Both a professor of philosophy and one of the most important literary figures ...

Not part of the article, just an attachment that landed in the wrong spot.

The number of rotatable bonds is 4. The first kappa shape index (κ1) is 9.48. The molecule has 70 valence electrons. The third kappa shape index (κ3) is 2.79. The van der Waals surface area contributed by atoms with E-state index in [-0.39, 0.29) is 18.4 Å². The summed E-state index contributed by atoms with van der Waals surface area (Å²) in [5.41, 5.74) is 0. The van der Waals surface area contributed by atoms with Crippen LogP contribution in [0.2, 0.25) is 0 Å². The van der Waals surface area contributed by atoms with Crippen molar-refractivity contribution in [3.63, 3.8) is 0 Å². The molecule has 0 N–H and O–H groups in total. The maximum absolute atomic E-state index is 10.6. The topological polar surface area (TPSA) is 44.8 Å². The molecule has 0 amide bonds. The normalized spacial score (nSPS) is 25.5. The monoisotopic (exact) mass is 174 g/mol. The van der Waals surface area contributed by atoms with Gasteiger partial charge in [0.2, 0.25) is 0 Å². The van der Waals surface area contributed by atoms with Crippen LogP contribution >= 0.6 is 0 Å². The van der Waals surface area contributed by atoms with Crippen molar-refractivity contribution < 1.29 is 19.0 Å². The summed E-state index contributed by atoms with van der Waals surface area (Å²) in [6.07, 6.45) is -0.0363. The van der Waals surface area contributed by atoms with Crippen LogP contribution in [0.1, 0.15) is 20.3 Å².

Both a professor of philosophy and one of the most important literary figures of the twentieth-century, Iris Murdoch led a fascinating life of immense creativity, social experimentation and in her final years devastating mental deterioration. “Iris,” is a biopic exploring Murdoch’s life as a whole and shifts between periods of her youth, ascension to fame and the fated onset of Alzheimer's disease that would end her brilliant writing career. The picture is inspired by Iris’ husband John Bayley’s memoirs entitled “Iris” and “Iris and the Friends.” Bayley, whose childlike innocence often made him submissive to his wife, was forced into an authoritative role and as Iris’ caretaker, he witnessed the effects of Alzheimer's firsthand, sorrowfully observing a once staunchly independent woman transform into complete dependence. The writer who once penned philosophically rich works of fiction, with an infatuation for words, was seemingly reverted into a young child, entertained by television programs designed for youngsters rather than intellectuals. Worse yet for Iris, her once dictionary-like mind was unable to retrieve the right word and at one point she fails to recognize one of her own books, which she wrote just a short time before. Despite that, however, the film is not an entirely dreary affair and early on viewers are introduced to the young Iris and Bayley, then two students at Oxford in the 1950s. While Iris is a free-spirited and sexually adventurous writer, convinced of her ultimate success, John is a quiet and humble lecturer, whose contrasting personality compliments Iris’ perfectly. Remarkably, Bayley manages the stresses of his wife’s illness with overall grace, only expressing his frustration and anger once throughout her final 10 years. Critics have frequently mentioned the picture’s failure to trek inside the author’s mind, or her creative process; these individuals are often fans of Iris’ work, and naturally are less interested in aspects of the author they are already familiar with. Iris was a success on the award circuit, earning both an Oscar and a Golden Globe. Considering its conservative budget of approximately $5 million, this is an even more impressive achievement. Financially the picture was also a success – again considering its budget, and it’s arguably niche audience – earning more than three times its budget with a total of $16 million worldwide.